There’s no question that parents know what’s best for their children, and the most effective way to ensure that your judgment of divorce protects your children’s best interest is to negotiate the terms for custody with your spouse. If you discuss custody and reach a roadblock, your mediator may be able to offer advice or suggestions on how to resolve the issues without asking the court for help.
If you and your spouse disagree on custody, especially if there are allegations of abuse or neglect, you’ll need court intervention. The court will try to determine what arrangement is in your child’s best interests by using your state’s custody process before the judge makes a final decision.
Mediation Isn’t Suitable for Couples With an Imbalance of Power
A successful mediation depends on a level playing field. Mediation can fail if either spouse has the upper hand in one form or another. For example, a spouse who bullies and is used to “winning” might never agree to settle. Or a spouse who has experienced domestic violence might be too afraid to speak openly in a mediation session. (Ongoing domestic violence and other dangerous situations basically rule out mediation and mean that the potential or actual victim needs help from a professional.)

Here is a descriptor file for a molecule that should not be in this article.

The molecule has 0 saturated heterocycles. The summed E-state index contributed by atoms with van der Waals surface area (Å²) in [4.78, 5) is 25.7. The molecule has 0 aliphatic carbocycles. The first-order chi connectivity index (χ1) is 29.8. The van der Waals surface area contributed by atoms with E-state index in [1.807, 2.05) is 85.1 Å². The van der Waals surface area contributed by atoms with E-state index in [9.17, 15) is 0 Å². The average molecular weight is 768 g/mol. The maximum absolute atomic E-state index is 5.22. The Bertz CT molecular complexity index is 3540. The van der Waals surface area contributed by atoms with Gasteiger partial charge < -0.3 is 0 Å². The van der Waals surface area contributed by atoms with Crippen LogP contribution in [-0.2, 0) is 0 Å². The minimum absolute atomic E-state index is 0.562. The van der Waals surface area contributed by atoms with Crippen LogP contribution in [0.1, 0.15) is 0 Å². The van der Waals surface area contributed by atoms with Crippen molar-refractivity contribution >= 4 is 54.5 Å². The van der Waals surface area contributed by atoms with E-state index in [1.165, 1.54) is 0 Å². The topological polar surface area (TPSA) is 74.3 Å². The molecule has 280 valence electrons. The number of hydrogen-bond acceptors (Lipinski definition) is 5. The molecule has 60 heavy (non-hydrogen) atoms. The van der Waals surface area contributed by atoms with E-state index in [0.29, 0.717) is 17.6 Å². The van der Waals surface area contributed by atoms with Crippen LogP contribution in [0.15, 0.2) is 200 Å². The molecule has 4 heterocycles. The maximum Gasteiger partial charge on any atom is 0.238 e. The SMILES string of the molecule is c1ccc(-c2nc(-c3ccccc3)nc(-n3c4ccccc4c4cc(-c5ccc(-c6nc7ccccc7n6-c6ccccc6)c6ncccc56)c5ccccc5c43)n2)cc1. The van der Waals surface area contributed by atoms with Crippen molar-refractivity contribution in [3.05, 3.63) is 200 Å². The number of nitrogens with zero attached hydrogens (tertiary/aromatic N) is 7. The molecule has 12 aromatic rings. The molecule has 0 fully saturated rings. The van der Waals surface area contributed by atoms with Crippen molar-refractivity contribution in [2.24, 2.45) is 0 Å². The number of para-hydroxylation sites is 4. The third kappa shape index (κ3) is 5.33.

Likewise, mediation is less likely to be successful when a spouse has a history of being deceitful or untrustworthy. This is especially true when a spouse is suspected of hiding assets or wasting funds. You can’t reach a meaningful settlement unless both spouses are truthful about all issues involved, including everything they own.
Also, if one spouse is legally claiming that the divorce is the other spouse’s fault or has already hired a lawyer, then the other spouse should normally have an attorney.